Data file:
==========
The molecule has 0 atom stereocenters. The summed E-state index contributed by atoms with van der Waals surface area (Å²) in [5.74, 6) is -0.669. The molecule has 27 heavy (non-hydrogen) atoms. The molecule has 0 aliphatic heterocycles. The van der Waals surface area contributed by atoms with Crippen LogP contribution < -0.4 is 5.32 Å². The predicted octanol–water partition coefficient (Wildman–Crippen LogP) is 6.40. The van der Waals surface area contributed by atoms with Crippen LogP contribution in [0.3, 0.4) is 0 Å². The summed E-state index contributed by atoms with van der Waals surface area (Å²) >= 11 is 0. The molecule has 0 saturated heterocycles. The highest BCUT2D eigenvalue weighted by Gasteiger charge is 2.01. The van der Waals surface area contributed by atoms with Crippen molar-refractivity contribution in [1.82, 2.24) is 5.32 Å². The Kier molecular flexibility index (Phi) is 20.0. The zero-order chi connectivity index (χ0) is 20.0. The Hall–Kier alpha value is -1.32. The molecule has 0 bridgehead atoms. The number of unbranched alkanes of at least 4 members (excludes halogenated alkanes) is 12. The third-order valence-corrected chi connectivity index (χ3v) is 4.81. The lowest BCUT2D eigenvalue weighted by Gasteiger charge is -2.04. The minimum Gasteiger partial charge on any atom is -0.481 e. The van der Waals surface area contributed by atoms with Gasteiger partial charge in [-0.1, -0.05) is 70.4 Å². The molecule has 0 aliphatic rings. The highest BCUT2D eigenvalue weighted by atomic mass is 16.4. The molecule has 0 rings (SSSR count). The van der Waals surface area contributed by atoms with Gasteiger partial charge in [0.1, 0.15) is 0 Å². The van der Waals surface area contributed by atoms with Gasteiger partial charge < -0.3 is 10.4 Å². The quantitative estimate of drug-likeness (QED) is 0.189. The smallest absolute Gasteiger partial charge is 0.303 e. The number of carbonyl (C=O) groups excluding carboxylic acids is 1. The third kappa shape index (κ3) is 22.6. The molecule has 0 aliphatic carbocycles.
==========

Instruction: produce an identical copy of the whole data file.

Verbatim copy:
The molecule has 0 atom stereocenters. The summed E-state index contributed by atoms with van der Waals surface area (Å²) in [5.74, 6) is -0.669. The molecule has 27 heavy (non-hydrogen) atoms. The molecule has 0 aliphatic heterocycles. The van der Waals surface area contributed by atoms with Crippen LogP contribution < -0.4 is 5.32 Å². The predicted octanol–water partition coefficient (Wildman–Crippen LogP) is 6.40. The van der Waals surface area contributed by atoms with Crippen LogP contribution in [0.3, 0.4) is 0 Å². The summed E-state index contributed by atoms with van der Waals surface area (Å²) >= 11 is 0. The molecule has 0 saturated heterocycles. The highest BCUT2D eigenvalue weighted by Gasteiger charge is 2.01. The van der Waals surface area contributed by atoms with Crippen molar-refractivity contribution in [1.82, 2.24) is 5.32 Å². The Kier molecular flexibility index (Phi) is 20.0. The zero-order chi connectivity index (χ0) is 20.0. The Hall–Kier alpha value is -1.32. The molecule has 0 bridgehead atoms. The number of unbranched alkanes of at least 4 members (excludes halogenated alkanes) is 12. The third-order valence-corrected chi connectivity index (χ3v) is 4.81. The lowest BCUT2D eigenvalue weighted by Gasteiger charge is -2.04. The minimum Gasteiger partial charge on any atom is -0.481 e. The van der Waals surface area contributed by atoms with Gasteiger partial charge in [-0.1, -0.05) is 70.4 Å². The molecule has 0 aliphatic rings. The highest BCUT2D eigenvalue weighted by atomic mass is 16.4. The molecule has 0 rings (SSSR count). The van der Waals surface area contributed by atoms with Gasteiger partial charge in [0.1, 0.15) is 0 Å². The van der Waals surface area contributed by atoms with Gasteiger partial charge < -0.3 is 10.4 Å². The quantitative estimate of drug-likeness (QED) is 0.189. The smallest absolute Gasteiger partial charge is 0.303 e. The number of carbonyl (C=O) groups excluding carboxylic acids is 1. The third kappa shape index (κ3) is 22.6. The molecule has 0 aliphatic carbocycles.